Tertiary prevention is used after a crime has occurred in order to prevent successive incidents. Such measures can be seen in the implementation of new security policies following acts of terrorism such as the September 11, 2001 attacks.

Situational crime prevention uses techniques focusing on reducing on the opportunity to commit a crime. Some of techniques include increasing the difficulty of crime, increasing the risk of crime, and reducing the rewards of crime. Barthe(2006)





This chapter reviews how the existing system works as well as how to produce a better alternative for its improvement. The relationship among actors, entities, platform and information flows within the organization is very important. In a nutshell, system investigation and analysis studies an existing system with the view of improving on it or developing an entirely new system to replace the existing one. The major task here is to design a new system using tested and trusted development methods that is as efficient and probably more efficient than the existing one. The software development model is the Waterfall model.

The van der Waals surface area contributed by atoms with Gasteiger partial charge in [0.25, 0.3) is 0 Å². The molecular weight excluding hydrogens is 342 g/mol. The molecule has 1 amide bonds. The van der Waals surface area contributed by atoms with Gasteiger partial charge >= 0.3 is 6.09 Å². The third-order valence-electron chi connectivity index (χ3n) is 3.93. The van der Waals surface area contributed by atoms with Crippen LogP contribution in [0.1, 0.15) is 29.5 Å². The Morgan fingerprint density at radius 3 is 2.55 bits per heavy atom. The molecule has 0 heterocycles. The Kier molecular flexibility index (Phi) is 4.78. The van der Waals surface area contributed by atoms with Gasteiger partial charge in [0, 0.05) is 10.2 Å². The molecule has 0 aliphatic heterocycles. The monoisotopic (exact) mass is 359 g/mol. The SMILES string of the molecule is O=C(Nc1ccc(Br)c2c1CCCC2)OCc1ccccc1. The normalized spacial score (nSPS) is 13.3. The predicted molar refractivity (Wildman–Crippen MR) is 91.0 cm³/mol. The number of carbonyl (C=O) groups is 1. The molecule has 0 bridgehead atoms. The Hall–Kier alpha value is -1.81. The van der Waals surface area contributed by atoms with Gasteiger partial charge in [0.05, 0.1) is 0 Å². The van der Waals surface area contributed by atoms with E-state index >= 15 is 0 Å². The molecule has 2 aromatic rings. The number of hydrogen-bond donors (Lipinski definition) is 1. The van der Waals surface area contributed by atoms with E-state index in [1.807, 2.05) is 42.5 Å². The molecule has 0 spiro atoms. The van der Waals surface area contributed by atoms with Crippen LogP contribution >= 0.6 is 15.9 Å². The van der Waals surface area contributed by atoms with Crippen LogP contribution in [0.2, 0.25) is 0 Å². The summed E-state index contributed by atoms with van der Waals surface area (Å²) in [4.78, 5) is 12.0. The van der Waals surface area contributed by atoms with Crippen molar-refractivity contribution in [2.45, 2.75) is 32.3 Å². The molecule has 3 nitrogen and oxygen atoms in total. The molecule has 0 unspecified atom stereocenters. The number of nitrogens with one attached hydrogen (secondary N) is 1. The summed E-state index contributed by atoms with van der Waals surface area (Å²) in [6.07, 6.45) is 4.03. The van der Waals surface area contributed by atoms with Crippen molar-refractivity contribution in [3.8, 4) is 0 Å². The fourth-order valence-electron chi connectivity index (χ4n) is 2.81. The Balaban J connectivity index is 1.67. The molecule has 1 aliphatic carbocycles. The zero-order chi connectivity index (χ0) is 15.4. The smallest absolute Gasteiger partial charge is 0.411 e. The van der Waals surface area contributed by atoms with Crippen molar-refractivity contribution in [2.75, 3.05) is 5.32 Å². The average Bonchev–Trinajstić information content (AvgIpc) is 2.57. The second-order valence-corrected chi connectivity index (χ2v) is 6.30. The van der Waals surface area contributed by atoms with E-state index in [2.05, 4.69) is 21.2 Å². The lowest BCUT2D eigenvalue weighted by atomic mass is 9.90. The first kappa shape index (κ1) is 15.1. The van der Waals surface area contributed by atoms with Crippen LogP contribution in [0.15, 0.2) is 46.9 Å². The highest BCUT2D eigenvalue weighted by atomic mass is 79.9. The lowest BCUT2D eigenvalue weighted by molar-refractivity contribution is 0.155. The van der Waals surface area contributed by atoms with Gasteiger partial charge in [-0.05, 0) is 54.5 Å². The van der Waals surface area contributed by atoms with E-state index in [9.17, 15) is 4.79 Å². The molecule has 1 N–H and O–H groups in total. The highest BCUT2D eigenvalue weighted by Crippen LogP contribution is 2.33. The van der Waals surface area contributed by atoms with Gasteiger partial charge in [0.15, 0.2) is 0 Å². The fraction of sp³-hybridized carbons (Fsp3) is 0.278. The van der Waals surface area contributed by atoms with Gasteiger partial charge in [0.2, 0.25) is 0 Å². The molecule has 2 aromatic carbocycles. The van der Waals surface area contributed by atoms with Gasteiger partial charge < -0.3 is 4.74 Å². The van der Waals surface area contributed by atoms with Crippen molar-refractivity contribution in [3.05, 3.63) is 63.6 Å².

This chapter discusses the deployment and testing of crime combating system after the design and development. The Hardware and Software Requirements as well as Development tools are identified in this chapter.




A crime combat system based on reporting was developed in this project. The system was able to register users and enable them to access the platform to apply for advertised positions. The platform also has been developed through the examination of previous scholarly articles and related systems.


In conclusion, we have been able to come up with a crime combat platform that is quite different from the existing tedious methods.


For future works, improvements can be made in terms of user identification and verification. Data security and data retrieval should be a vital consideration in development of any further web based crime combat system.


  • “Our Kids, Our Problem”. Inlander. Inlander. Retrieved 4 October 2018.
  • Barthe, Emmanuel (2006). “Crime Prevention Publicity Campaigns”. U.S. Department of Justice. p. 9.
  • Freilich, Joshua D.; Newman, Graeme R. (2017). “Situational Crime Prevention”. Oxford Research Encyclopedia of Criminology and Criminal Justice. doi:1093/acrefore/9780190264079.013.3. ISBN9780190264079.
  • Willison R. (2006). “Understanding the perpetration of employee computer crime in the organisational context”Information and Organisation. 16 (4):304–324. doi:1016/j.infoandorg.2006.08.001. hdl:10398/6463.
  • Clarke, R (1997) Situational Crime Prevention: Successful Case Studies (2nd ed.) Harrow and Heston, New York, ISBN978-0911577389
  • Benton H.(2009), Automated Traffic Enforcement Systems: The Efficacy of Such Systems and Their Effect on Traffic Law, p. 13